The ballet takes place during an auction. The story evolves as a series of memories recalled from various points of view – Armand’s, his Father’s, and Marguerite’s.

All actions during the auctions are indicated in italic.


Marguerite Gautier, once the most desirable courtesan in Paris, has died. The com- plete furnishing of her luxurious apartment are to be disposed of by auction. Carrying Marguerite’s diary, Nanina, her loyal servant, bids the place farewell. Among those inspecting the items is Monsieur Duval, whose son Armand rushes in frantically. Overcome by memories, he collapses.

Act 1

As Monsieur Duval comforts him, Armand tells his story.

It begins in the Théâtre-des-Variétés, during a performance of the ballet Manon Lescaut, in which the famous rococo courtesan deceives Des Grieux with numerous admirers. In the audience, Marguerite Gautier is disgusted by Manon’s frivolous infidelity. Armand Duval, who has long admired Marguerite, is introduced to her by Gaston Rieux. Marguerite makes fun of Armand’s awkward sincerity. As he follows the ballet, Armand fears that his own future may reflect Des Grieux’s sorrowful fate. After the performance Marguerite invites Armand to her apartment along with his friend Gaston, the courtesan Prudence and her own escort, the wearisome young Count N. Annoyed by the jealous Count, Marguerite suffers a coughing attack. Armand follows her to her bedroom, offers h is assistance, then confesses h is love. Marguerite is moved by h is sincere passion. However, aware of her fatal illness and needing the comfort of luxury, she insists that their affair must remain secret.

While Marguerite continues to lead her hectic life, hastening from one ball to another, from one admirer to the next, from an old Duke to the young Count, Armand is always there – waiting. When Marguerite departs for the idyllic country house the Duke had put at her disposal – he follows her.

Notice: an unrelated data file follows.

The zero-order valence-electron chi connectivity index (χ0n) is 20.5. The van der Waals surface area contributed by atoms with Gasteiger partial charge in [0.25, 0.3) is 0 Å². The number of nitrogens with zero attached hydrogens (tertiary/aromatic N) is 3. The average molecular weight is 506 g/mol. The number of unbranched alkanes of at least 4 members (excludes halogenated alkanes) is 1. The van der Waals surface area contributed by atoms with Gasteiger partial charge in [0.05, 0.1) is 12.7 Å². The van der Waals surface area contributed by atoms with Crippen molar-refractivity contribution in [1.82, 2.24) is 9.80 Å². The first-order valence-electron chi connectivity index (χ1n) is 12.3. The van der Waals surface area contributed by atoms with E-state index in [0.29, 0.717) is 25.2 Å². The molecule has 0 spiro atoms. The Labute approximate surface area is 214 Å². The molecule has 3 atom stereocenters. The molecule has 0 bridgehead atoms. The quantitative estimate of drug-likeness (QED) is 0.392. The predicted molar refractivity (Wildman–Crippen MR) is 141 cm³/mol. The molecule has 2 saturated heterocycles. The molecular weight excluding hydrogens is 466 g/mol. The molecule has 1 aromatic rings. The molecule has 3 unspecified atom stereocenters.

Act 2

Marguerite’s summer straw hat promps Armand to resume his story ...

Surrounded by reveling friends and ardent admirers, Marguerite continues her tur- bulent life in the country.

With the inevitable confrontation between Armand and the Duke, Marguerite’s mo- ment of decision arrives. She publicly acknowledges her love for Armand. Armand and Marguerite are alone at last.

Armand’s father recalls with regret his part in the story.
Ashamed that his son is living with a prostitute, Monsieur Duval visits Marguerite in the country. He insists that her relationship with his son will ruin Armand. Shocked, Marguerite protests, but the image of Manon and her admirers appear in memory, a mirror image of her own past, confirming the truth of Monsieur Duval’s accusations. He demands that she leaves Armand. Out of deep and sincere love, Marguerite complies.

Armand tells his father how he found the house deserted.
He waits in vain until Nanina brings him a letter saying that Marguerite has returned to her former life. Unbelieving, Armand runs to Paris, finding Marguerite in the arms of the Duke.

Act 3

Armand explains to his father how they met later on the Champs-Élysées.
Marguerite is accompanied by the beautiful young courtesan Olympia. To have his revenge on the woman who had so deeply wounded him, Armand flirts with and seduces Olympia.

Deathly ill, Marguerite visits Armand, begging him not to hurt her by flaunting his affair with Olympia. Their passion ignites once more. Falling asleep, a vision of her alter ego Manon beckons Marguerite back to her former life. Waking, she remembers her promise to his father and silently leaves Armand for the second time.

At a grand ball, Armand publicly humiliates Marguerite by handing her money as payment for past services. Marguerite collapses.

Armand has reached the end of his story. He will never see Marguerite again. Deeply moved, his father leaves, as Nanina returns and gives Armand Marguerite’s diary. Read- ing, Armand seems to accompany Marguerite on her last visit to the theatre.
Again she views a scene from the ballet Manon Lescaut. This time it is one in which Manon, impoverished like herself, dies in the arms of her faithful lover Des Grieux.

Ill and despairing, Marguerite leaves the theatre, but the characters from the ballet follow her into a feverish dream. As the phantom lovers blend with her own memories, her identification with Manon seems complete. Deserted and longing to see Armand again, Marguerite confides her last thoughts to the diary, which she gives to Nanina for Armand. Marguerite dies alone.

Armand silently closes her diary.